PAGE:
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Philippines protests new Chinese ‘swarming’ in South China Sea

The Philippines said Thursday it had filed a new diplomatic protest against Beijing over the alleged return of a massive Chinese fleet operating “illegally” around Whitsun Reef, within Manila’s exclusive economic zone in the South China Sea. 

The Department of Foreign Affairs made the announcement hours after U.S. Deputy Secretary of State Wendy Sherman met in Manila with President-elect Ferdinand Marcos Jr. as well as Foreign Secretary Teodoro Locsin Jr. during a visit that she said was part of “preserving a free and open Indo-Pacific.”

The department said it “protested the return of over 100 Chinese vessels illegally operating in the waters in and around Julian Felipe Reef on 04 April 2022, barely a year after the same swarming incident was protested by the Philippine government.”

In its statement, the department did not say when the diplomatic protest was filed nor if the ships remained at the reef. The department and the Chinese Embassy in Manila did not immediately respond to BenarNews requests for comment late Thursday.

Internationally known as Whitsun Reef, Julian Felipe Reef is described as “a low-tide elevation within the territorial sea of relevant high tide features” in the Kalayaan Islands in the South China Sea, the foreign office said. 

“The lingering unauthorized presence of Chinese fishing and maritime vessels is not only illegal, but is also a source of instability in the region,” it said.

The statement noted that the “persistent swarming” of Chinese ships violated the U.N. Convention on the Law of the Sea and “the final and binding 2016 arbitral award” won by the Philippines over China. Moreover, it was a violation of a regional agreement to avoid actions that could inflame tensions, the department said.

In March and April, Philippine complaints about hundreds of Chinese ships and boats clustering in the waters of Whitsun Reef were the focus of bilateral tensions over the disputed sea.

The announcement about the latest protest came about 10 days after the department summoned a senior Chinese diplomat to protest the alleged harassment by the China Coast Guard of a joint Filipino-Taiwanese research ship in the South China Sea in April.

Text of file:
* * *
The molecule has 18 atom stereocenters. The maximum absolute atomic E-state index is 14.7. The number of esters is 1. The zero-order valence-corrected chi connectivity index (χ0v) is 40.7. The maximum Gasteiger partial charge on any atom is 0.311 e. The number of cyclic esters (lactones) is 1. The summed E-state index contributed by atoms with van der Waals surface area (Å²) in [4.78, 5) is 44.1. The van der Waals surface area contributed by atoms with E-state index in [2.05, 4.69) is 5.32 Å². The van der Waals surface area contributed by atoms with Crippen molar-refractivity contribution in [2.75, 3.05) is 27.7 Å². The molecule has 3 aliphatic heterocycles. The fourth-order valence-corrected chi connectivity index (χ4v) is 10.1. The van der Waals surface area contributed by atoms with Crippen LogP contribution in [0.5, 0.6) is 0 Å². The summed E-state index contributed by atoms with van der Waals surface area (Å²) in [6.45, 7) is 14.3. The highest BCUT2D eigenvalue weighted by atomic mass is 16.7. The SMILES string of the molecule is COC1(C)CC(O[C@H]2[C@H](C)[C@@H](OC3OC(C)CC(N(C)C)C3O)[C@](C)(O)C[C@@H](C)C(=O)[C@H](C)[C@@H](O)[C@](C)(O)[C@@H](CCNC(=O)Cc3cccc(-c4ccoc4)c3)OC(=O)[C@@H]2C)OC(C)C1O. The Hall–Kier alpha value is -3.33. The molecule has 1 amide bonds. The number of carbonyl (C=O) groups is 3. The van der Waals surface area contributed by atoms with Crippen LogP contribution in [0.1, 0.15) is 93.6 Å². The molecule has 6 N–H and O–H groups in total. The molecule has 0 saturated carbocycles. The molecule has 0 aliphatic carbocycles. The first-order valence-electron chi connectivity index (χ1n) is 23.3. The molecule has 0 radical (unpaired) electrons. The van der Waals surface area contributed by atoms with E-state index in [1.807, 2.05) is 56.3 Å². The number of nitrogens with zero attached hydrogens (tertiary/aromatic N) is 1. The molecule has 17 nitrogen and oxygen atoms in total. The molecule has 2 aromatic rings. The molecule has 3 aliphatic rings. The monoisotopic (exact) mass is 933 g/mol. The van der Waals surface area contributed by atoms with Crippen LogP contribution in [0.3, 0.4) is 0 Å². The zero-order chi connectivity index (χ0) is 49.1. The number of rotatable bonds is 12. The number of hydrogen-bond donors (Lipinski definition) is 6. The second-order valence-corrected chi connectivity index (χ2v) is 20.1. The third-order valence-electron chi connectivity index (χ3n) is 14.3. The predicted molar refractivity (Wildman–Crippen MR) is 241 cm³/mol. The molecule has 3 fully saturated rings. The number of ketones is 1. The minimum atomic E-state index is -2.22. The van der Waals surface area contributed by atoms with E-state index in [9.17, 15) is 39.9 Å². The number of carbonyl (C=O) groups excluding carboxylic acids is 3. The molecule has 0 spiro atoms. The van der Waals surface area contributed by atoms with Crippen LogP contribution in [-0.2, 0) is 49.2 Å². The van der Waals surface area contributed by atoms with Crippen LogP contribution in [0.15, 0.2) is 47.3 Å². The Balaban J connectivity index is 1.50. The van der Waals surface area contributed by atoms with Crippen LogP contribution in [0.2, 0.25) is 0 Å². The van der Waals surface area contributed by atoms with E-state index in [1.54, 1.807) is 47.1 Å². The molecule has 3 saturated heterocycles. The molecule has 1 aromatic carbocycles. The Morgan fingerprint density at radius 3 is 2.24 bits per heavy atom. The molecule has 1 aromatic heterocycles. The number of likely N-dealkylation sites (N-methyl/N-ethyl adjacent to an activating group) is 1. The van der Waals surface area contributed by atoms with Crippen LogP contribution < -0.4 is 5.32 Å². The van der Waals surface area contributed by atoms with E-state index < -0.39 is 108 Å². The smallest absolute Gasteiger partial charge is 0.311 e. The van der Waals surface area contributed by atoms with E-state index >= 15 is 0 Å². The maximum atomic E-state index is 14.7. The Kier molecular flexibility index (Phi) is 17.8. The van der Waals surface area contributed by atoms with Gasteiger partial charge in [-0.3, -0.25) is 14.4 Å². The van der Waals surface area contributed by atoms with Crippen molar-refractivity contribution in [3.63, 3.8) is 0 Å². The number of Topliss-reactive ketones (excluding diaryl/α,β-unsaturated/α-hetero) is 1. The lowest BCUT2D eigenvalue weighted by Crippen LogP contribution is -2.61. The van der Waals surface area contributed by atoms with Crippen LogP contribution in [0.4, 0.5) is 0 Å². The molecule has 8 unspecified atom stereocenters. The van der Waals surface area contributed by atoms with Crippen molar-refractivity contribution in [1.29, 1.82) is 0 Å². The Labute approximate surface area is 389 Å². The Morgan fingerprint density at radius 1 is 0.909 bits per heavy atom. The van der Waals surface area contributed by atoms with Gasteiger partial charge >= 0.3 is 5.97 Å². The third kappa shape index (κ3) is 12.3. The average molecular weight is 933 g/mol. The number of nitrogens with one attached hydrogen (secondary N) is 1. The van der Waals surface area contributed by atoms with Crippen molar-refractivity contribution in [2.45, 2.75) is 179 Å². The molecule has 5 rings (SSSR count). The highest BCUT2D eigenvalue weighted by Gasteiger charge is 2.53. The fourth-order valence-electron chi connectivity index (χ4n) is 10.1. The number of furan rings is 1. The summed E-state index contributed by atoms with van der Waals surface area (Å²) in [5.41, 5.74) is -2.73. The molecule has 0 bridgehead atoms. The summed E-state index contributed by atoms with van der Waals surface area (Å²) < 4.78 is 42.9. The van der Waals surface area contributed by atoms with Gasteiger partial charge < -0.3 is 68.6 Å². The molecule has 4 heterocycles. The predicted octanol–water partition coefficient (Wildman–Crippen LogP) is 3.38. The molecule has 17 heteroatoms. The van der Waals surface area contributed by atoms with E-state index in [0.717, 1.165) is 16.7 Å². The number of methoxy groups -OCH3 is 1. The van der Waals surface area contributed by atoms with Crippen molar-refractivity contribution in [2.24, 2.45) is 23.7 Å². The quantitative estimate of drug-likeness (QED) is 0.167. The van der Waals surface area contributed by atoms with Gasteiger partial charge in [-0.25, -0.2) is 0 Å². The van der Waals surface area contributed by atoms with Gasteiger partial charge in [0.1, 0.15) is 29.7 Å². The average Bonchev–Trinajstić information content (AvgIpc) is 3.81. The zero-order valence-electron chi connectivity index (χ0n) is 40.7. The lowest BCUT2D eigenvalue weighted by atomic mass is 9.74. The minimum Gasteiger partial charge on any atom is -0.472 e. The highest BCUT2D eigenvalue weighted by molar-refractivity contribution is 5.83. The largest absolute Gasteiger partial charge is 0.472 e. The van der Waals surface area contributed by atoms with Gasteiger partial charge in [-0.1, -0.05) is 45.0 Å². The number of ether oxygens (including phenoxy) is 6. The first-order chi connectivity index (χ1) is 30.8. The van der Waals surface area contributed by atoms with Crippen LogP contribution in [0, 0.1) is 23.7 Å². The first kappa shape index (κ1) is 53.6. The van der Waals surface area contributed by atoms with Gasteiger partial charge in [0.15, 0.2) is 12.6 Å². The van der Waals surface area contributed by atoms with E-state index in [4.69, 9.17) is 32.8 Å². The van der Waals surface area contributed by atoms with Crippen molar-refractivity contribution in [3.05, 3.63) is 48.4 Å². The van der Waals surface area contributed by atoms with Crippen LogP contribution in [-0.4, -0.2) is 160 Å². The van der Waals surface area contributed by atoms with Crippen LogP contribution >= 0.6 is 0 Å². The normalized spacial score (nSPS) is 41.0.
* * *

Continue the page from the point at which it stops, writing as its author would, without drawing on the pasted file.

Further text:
Philippine Coast Guard members in rubber boats patrol near Chinese ships moored at Whitsun Reef in the South China Sea, April 14, 2021. Credit: Philippine Coast Guard via AP
Philippine Coast Guard members in rubber boats patrol near Chinese ships moored at Whitsun Reef in the South China Sea, April 14, 2021. Credit: Philippine Coast Guard via AP

Sherman-Marcos meeting

Earlier on Thursday, Sherman met with Marcos at his campaign headquarters where they were joined by the Philippine envoy to Washington, Jose Manuel Romualdez, as well as other officials.

Sherman and Marcos “agreed on the importance of partnering together to strengthen our economies,” according to the U.S. State Department.

Topics discussed included the countries’ longtime alliance, the importance of public-private partnership, clean energy, the digital economy, and the importance of human rights and the rule of law. 

“The deputy secretary and the president-elect highlighted the importance of the U.S.-Philippine alliance to security and prosperity in the Indo-Pacific region and the world,” the U.S. statement said. 

Sherman, the highest ranking State Department official to visit since the pandemic, also paid a courtesy call on Locsin, the country’s top diplomat. 

In a series of posts on Twitter, the Department of Foreign Affairs said Sherman and Locsin discussed “concrete ways to further enhance relations” amid a government transition.

Sherman’s visit to Manila marked the second leg of a four-nation Asian tour, which began in South Korea early this week and will take her to Laos and Vietnam.

During a stop in Hanoi scheduled for this weekend, the issue of China’s plans to build a navy base in Cambodia are likely to be on the agenda of Sherman’s talks with Vietnamese officials, diplomatic sources told RFA.